Weave Means More Infrastructure for Mozilla

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The Mozilla Corporation has announced its entry into web-based services with Weave, which allows Firefox users to store their settings and bookmarks on Mozilla’s servers. While the project’s initial ambitions are modest, Mozilla Labs cites online storage as among the future services being explored for Weave:

Dan’s hard drive has died. Like many folks, Dan had never gotten around to getting that backup solution he knew he needed. Dan feels miserable when he thinks of all the software he needs to install, the stuff he’s lost, and all the account names and passwords he’ll never remember. Then he realizes that his family photos, email and calendar are all hosted online, as well as all of the services he uses to manage his life: his banking, shopping, purchased music and more. With his replacement computer in hand, he installs Firefox, logs in to his Mozilla account and resumes his online life without skipping a beat.

Storing browser settings and bookmarks doesn’t require massive infrastructure. But an online storage service like the one described in Mozilla’s use cases is a different matter entirely.


If Mozilla were to offer a storage service to Firefox users that includes photos and purchased music, it would quickly become a major user of data center infrastructure. The Mozilla Corporation has the resources to expand its data center space, as it gets significant ad revenue from Google searches launched through the Firefox search function. In 2006 Mozilla had $66 million in revenues, a 26 percent gain over 2005, and it’s a good bet that revenues for 2007 will be even stronger. About 85 percent of that revenue comes from Google.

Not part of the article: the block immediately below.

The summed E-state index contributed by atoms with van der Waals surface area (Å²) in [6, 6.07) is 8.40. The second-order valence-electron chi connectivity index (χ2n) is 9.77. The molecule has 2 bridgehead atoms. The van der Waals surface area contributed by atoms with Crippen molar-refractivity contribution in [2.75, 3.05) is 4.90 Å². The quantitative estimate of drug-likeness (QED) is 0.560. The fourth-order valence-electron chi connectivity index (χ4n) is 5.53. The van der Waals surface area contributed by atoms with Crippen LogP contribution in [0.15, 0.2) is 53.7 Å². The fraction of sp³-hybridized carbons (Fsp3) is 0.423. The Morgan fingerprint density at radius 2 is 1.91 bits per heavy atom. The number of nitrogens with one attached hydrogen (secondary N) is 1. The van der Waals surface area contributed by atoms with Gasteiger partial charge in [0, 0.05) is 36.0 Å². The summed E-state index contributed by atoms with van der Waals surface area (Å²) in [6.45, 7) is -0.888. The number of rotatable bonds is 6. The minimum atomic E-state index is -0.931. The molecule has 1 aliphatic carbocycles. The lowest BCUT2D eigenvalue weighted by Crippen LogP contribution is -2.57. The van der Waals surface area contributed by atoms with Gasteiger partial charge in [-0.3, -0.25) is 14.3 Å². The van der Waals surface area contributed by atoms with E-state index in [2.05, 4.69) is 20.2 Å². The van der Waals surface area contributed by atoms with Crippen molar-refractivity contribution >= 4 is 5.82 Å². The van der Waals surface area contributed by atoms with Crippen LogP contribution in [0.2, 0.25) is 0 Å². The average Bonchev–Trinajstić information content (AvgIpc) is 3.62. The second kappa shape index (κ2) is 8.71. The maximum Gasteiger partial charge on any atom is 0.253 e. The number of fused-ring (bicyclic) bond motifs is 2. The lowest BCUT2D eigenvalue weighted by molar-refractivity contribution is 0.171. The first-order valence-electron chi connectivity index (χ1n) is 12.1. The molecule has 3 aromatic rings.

Mozilla has already been using that revenue to beef up its back-end. “2006 saw a vast increase in capacity and infrastructure reliability for all essential Mozilla services including the launch of a European datacenter, cutting server response time by 50% or more for much for Europe,” Mozilla CEO Mitchell Baker wrote in an October blog post.”The infrastructure work is an example of how revenue generated by Firefox is used to provide benefit to the entire Mozilla community. We now have a world-class infrastructure – machines that are tended and optimized constantly, prompt updates with security patches, on call response available when problems occur – which supports a range of Mozilla projects.”

For additional information on Weave and its potential, see posts from Ars Technica, ComputerWorld, TechCrunch and GigaOm.

About the Author

Rich Miller is the founder and editor-in-chief of Data Center Knowledge, and has been reporting on the data center sector since 2000. He has tracked the growing impact of high-density computing on the power and cooling of data centers, and the resulting push for improved energy efficiency in these facilities.